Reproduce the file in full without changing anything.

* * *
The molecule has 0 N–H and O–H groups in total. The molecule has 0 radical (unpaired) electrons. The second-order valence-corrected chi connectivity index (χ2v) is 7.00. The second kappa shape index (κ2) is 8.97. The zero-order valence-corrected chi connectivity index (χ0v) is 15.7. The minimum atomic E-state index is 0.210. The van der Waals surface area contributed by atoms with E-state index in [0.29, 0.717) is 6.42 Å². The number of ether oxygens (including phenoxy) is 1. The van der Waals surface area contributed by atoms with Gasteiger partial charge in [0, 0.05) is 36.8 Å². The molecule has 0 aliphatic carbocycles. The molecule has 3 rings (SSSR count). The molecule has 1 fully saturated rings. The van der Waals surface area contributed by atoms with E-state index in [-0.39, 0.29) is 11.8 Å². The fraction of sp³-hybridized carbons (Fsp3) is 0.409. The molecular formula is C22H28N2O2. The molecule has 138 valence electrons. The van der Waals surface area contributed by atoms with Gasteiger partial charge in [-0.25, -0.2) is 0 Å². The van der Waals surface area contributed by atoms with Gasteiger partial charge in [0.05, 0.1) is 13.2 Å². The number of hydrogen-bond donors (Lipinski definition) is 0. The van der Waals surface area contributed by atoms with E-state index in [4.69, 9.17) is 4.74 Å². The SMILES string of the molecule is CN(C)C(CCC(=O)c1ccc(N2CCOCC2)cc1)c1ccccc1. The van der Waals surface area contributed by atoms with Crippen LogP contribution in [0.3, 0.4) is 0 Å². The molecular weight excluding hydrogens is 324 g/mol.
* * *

The molecule has 0 N–H and O–H groups in total. The molecule has 0 radical (unpaired) electrons. The second-order valence-corrected chi connectivity index (χ2v) is 7.00. The second kappa shape index (κ2) is 8.97. The zero-order valence-corrected chi connectivity index (χ0v) is 15.7. The minimum atomic E-state index is 0.210. The van der Waals surface area contributed by atoms with E-state index in [0.29, 0.717) is 6.42 Å². The number of ether oxygens (including phenoxy) is 1. The van der Waals surface area contributed by atoms with Gasteiger partial charge in [0, 0.05) is 36.8 Å². The molecule has 0 aliphatic carbocycles. The molecule has 3 rings (SSSR count). The molecule has 1 fully saturated rings. The van der Waals surface area contributed by atoms with E-state index in [-0.39, 0.29) is 11.8 Å². The fraction of sp³-hybridized carbons (Fsp3) is 0.409. The molecular formula is C22H28N2O2. The molecule has 138 valence electrons. The van der Waals surface area contributed by atoms with Gasteiger partial charge in [-0.25, -0.2) is 0 Å². The van der Waals surface area contributed by atoms with Gasteiger partial charge in [0.05, 0.1) is 13.2 Å². The number of hydrogen-bond donors (Lipinski definition) is 0. The van der Waals surface area contributed by atoms with E-state index in [4.69, 9.17) is 4.74 Å². The SMILES string of the molecule is CN(C)C(CCC(=O)c1ccc(N2CCOCC2)cc1)c1ccccc1. The van der Waals surface area contributed by atoms with Crippen LogP contribution in [0.3, 0.4) is 0 Å². The molecular weight excluding hydrogens is 324 g/mol.